“There is food shortage in the market and the demand is high, and this has urged traders to increase their prices,” said Freetown resident Alpha Bah.

“The situation in the country is getting more difficult every day, and if this virus is not tackled as quickly as possible, many Sierra Leoneans are going to die of hunger, particularly the poor citizens.”

Soaring prices

Last week the UN warned of the effect of the Ebola crisis on food security in West Africa, citing soaring prices across the region.

It issued a special alert for Liberia, Sierra Leone and Guinea, the three countries most affected by the outbreak, which has killed at least 2,296 people since the virus was detected in the remote forests of Guinea in March.

Kadiatu Sesay, a female trader operating in Freetown, says she will soon run out of food to sell.

“I used to travel to Guinea to buy food items, but since the Ebola outbreak and the borders are closed, I am only selling the remaining food item in my store,” she explained.

“Things are getting worse every day, especially food items. All food items have increased from their normal prices due to scarcity. Also, most farmers have stopped farming due to the outbreak. Food items are now very expensive."

Restrictions on people's movements and the establishment of quarantine zones to contain the spread of Ebola have led to panic buying, food shortages and price hikes.

Lock down

The Sierra Leone government has also announced a countrywide ‘lock down’ in a bid to contain the virus.

Residents will be restricted to the areas around their homes for three days from 19 September in a bid to halt new infections and help health workers track down people suffering from the disease.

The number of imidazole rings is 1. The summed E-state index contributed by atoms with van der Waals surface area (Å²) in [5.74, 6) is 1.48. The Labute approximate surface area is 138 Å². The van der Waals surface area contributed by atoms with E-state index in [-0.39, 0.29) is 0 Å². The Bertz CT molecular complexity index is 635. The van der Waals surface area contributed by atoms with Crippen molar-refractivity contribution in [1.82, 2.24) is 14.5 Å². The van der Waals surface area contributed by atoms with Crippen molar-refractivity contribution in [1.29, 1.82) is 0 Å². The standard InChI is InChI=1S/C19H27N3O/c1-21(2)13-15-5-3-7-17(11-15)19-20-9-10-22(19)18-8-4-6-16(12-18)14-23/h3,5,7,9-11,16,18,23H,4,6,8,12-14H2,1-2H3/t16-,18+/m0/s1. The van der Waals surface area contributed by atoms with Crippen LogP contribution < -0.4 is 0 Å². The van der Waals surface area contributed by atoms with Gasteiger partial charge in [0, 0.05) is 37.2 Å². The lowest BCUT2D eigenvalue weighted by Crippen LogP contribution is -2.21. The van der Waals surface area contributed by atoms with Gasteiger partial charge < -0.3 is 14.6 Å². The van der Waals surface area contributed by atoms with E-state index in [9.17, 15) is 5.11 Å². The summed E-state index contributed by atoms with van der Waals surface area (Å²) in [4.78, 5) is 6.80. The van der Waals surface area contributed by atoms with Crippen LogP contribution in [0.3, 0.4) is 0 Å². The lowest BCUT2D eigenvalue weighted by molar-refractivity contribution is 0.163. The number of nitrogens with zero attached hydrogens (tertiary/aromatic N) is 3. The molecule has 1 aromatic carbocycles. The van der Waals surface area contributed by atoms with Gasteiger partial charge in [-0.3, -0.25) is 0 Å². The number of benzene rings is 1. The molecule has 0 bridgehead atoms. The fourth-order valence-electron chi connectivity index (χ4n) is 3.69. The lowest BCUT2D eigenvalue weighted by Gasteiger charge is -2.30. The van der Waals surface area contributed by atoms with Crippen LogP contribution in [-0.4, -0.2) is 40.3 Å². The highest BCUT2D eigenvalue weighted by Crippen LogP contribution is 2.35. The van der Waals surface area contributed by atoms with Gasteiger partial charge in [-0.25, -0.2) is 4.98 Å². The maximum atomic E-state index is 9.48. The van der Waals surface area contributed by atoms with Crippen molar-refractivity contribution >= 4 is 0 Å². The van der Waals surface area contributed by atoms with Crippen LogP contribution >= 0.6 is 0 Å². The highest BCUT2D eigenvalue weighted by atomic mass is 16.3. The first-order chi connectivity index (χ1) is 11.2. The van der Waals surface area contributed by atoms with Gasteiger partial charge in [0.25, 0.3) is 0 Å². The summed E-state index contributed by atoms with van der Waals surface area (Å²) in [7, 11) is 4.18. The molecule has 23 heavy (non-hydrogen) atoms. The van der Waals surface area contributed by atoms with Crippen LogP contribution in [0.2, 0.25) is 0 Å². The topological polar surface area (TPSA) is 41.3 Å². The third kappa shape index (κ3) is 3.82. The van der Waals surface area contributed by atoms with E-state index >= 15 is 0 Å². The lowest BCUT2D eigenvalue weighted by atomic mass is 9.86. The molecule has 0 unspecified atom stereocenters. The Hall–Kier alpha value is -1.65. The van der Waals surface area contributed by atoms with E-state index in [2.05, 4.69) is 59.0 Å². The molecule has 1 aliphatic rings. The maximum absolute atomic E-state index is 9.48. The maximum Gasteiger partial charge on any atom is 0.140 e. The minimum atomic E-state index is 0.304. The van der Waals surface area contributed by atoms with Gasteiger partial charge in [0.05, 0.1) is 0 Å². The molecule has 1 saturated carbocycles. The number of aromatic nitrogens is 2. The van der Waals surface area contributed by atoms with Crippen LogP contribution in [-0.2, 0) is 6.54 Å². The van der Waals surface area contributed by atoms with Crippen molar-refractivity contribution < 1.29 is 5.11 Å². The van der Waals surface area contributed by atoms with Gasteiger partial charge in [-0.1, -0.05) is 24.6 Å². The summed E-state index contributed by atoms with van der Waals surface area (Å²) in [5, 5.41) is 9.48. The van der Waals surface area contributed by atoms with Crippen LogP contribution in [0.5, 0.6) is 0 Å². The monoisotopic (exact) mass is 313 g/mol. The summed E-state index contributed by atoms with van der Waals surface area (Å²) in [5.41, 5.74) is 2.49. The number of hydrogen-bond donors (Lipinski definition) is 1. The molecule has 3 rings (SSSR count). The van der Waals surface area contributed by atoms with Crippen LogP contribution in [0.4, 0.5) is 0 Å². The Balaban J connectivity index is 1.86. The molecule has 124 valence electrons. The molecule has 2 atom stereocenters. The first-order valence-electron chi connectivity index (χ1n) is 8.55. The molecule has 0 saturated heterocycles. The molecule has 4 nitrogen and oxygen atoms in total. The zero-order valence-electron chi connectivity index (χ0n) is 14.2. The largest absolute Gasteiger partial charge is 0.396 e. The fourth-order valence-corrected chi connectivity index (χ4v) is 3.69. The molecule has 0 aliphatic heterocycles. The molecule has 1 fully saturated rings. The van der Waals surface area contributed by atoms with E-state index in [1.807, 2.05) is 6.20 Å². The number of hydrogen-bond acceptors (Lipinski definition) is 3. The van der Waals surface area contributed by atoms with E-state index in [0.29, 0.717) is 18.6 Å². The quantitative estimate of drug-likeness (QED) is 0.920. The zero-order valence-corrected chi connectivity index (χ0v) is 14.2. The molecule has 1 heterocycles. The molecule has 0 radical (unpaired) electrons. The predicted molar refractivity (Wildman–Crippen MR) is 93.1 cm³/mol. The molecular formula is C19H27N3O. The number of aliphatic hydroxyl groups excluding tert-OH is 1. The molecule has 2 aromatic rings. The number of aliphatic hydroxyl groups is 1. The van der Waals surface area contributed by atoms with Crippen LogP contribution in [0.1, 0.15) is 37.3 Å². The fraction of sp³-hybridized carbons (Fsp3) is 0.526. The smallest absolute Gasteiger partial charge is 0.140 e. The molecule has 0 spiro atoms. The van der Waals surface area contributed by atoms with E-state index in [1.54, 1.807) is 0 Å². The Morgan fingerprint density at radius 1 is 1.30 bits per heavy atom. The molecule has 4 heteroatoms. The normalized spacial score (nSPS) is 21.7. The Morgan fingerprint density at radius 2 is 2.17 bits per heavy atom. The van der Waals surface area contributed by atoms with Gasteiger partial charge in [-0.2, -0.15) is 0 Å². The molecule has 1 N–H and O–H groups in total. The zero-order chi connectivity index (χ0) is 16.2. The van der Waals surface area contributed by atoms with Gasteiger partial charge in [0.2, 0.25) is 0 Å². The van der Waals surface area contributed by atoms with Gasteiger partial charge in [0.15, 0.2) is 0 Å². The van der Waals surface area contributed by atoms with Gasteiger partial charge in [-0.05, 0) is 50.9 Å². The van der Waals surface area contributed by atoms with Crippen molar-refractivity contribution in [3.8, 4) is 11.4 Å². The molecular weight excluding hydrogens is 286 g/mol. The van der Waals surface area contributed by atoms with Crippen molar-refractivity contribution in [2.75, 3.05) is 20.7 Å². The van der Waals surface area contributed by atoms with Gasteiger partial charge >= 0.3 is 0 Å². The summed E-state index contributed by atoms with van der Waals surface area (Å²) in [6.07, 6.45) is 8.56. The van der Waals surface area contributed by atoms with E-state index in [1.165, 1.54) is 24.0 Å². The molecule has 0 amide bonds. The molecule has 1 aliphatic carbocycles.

But people fear the lock down will have even more impact on rising food prices.
http://reliefweb.int/report/sierra-l...ierra-leoneans
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Old 09-17-2014, 11:45 AM   #48
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I suspect this is going to be a huge part of the effort - humanitarian assistance in the form of food. And boy, it's beyond needed at this point.
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Old 09-18-2014, 08:01 AM   #49
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MSF weighs in on ose-ose.

Quote:
Ebola lockdown in Sierra Leone: nationwide three-day curfew

Unprecented national shutdown, with health workers going house-to-house to identify Ebola cases; MSF raises concerns about capacity to cope

Monica Mark
The Guardian, Wednesday 17 September 2014 14.41 EDT


Residents across Sierra Leone, one of three countries at the centre of the biggest ever Ebola outbreak, scrambled on Wednesday to prepare for a three-day, unprecedented nationwide "lockdown" in a radical step intended to curb the spread of the killer virus, but which some health experts believe could worsen the epidemic.